Returning to Mark Sheppard. He passed his FRACS (surgical qualification) whilst working in his general practice and learned his surgery under the old apprentice system by assisting experienced surgeons. He did all the surgery in his practice and operated for a few other general practices in the area and was very competent. When TQEH opened, the seventh and eighth floors were designated as private and, after a deputation from the surrounding general practices, these practices were given admitting privileges and operating rights in the hospital. Mark was operating in TQEH from its inception. Unfortunately for him, the day of the apprentice surgeon had passed and he was never appointed. In later years, I did have the privilege of looking after his varicose veins practice in Ward Street whilst he did a three months stint in a surgical team in Vietnam.
Mark contributed greatly to the medical profession with a term as AMA State President, was always a perfect gentleman – and recently reached 100 years of age!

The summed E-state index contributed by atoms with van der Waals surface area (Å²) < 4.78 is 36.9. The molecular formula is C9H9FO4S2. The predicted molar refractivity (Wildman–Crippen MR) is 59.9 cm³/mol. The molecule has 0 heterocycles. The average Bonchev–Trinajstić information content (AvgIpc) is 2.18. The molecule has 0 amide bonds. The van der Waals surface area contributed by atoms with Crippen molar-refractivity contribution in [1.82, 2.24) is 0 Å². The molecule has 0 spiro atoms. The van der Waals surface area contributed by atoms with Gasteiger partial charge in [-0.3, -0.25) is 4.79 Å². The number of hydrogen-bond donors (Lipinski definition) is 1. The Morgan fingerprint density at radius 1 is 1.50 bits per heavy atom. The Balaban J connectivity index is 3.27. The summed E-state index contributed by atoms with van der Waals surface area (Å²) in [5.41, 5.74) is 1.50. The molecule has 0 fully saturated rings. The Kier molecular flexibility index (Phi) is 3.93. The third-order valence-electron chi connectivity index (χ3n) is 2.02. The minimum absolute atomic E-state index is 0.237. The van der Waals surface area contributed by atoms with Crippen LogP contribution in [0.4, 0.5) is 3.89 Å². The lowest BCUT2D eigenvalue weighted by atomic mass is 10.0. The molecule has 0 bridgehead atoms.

With my appointment as an Honorary Surgeon, my future career was somewhat laid out and predictable.
Once a year the surgeons of Adelaide had an annual dinner at the prestigious Adelaide Club organised by the College of Surgeons. As an impending appointee to TQEH, I received an invitation in 1969.
The Adelaide Club began in 1863 and was exclusively for men. In fact, ladies had to enter by the side door if they were invited to dinner. The concept was based on the old private members’ clubs of London, originally coffee houses, which became popular after the beverage was introduced into England from Turkey by David Saunders in 1652. These clubs in the nineteenth century were places where gentlemen could find ‘refuge’ from their womenfolk in a private building which resembled a stately mansion. In the 1960s, the Adelaide Club had been entertaining an elite membership for 100 years but, by 1969, its exclusivity was waning.